The broader question that you are asking is How can I trust a foreign node with the information that it gives me, such as the result of a web3 call? The issue you are raising is not specific to pure and view functions. If you are calling your own local node, then you can trust that the answer it gives is correct since you did not modify the original open ...


1

Just to get some definitions out of the way: View Functions -- "Functions can be declared view in which case they promise not to modify the state." Pure Functions -- "Functions can be declared pure in which case they promise not to read from or modify the state." The important part here is that these functions types will not modify the ...


1

This is not possible, because EVM based blockchains are not Turing complete. Any transaction is eventually terminated by exhausting all of its gas. Transaction maxes out the gas usage as the max gas allocation per block, so a transaction can never exceed available gas allocated for one full block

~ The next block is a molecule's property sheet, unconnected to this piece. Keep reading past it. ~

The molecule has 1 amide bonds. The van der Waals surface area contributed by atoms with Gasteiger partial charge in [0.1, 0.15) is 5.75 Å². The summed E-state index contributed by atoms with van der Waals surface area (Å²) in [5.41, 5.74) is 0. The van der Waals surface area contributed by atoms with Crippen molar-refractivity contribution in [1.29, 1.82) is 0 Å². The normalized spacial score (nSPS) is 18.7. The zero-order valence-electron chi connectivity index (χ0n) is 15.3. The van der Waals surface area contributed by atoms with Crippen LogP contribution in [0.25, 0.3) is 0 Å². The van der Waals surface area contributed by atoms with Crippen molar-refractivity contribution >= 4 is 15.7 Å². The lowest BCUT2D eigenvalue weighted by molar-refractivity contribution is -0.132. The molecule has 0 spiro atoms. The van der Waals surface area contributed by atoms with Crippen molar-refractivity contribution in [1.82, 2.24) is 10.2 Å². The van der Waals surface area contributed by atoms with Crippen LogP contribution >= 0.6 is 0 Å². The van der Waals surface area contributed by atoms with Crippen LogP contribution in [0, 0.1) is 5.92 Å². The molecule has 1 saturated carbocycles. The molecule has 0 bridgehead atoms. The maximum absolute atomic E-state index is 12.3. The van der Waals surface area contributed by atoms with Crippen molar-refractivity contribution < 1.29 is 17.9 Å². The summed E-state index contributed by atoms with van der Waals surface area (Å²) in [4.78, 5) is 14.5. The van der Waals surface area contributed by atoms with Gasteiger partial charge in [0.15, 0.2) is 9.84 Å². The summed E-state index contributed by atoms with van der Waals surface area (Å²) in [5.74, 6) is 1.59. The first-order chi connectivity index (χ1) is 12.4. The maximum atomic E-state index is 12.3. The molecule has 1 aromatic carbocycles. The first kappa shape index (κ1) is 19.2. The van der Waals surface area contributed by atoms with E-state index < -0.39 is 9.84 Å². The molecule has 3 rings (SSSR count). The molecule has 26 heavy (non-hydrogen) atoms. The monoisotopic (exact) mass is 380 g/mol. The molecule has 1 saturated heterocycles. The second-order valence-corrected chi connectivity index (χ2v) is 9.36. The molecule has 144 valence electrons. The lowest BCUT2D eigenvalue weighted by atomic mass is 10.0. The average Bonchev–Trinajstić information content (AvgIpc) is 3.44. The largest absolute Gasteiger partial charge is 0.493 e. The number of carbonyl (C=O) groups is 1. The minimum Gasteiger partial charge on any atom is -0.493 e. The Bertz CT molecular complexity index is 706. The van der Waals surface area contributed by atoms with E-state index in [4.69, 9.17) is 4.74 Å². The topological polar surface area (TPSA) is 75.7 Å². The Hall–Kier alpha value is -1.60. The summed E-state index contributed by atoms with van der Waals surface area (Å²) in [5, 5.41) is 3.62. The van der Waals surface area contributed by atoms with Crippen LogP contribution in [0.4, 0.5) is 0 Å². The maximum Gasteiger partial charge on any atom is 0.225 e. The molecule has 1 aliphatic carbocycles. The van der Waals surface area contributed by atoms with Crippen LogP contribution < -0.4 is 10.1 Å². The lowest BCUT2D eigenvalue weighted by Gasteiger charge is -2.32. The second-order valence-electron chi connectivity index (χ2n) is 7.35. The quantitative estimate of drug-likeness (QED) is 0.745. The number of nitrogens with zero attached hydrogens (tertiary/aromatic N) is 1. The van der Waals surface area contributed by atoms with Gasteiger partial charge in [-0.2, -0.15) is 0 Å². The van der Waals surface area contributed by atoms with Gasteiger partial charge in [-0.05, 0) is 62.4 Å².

1

For calls, gas is charged only when called by a contract. When you call a view function, it is executed locally. the transaction is not broadcast. it is free. But when the view function is called by a contract. it is executed by others, the transaction may be recorded on blockchain.


1

Yes, if your function changes state, it will definitely use gas. Please refer this: http://ethdocs.org/en/latest/contracts-and-transactions/account-types-gas-and-transactions.html#estimating-transaction-costs A more detailed gas cost analysis based on what kind of operation it is: https://docs.google.com/spreadsheets/d/1m89CVujrQe5LAFJ8-...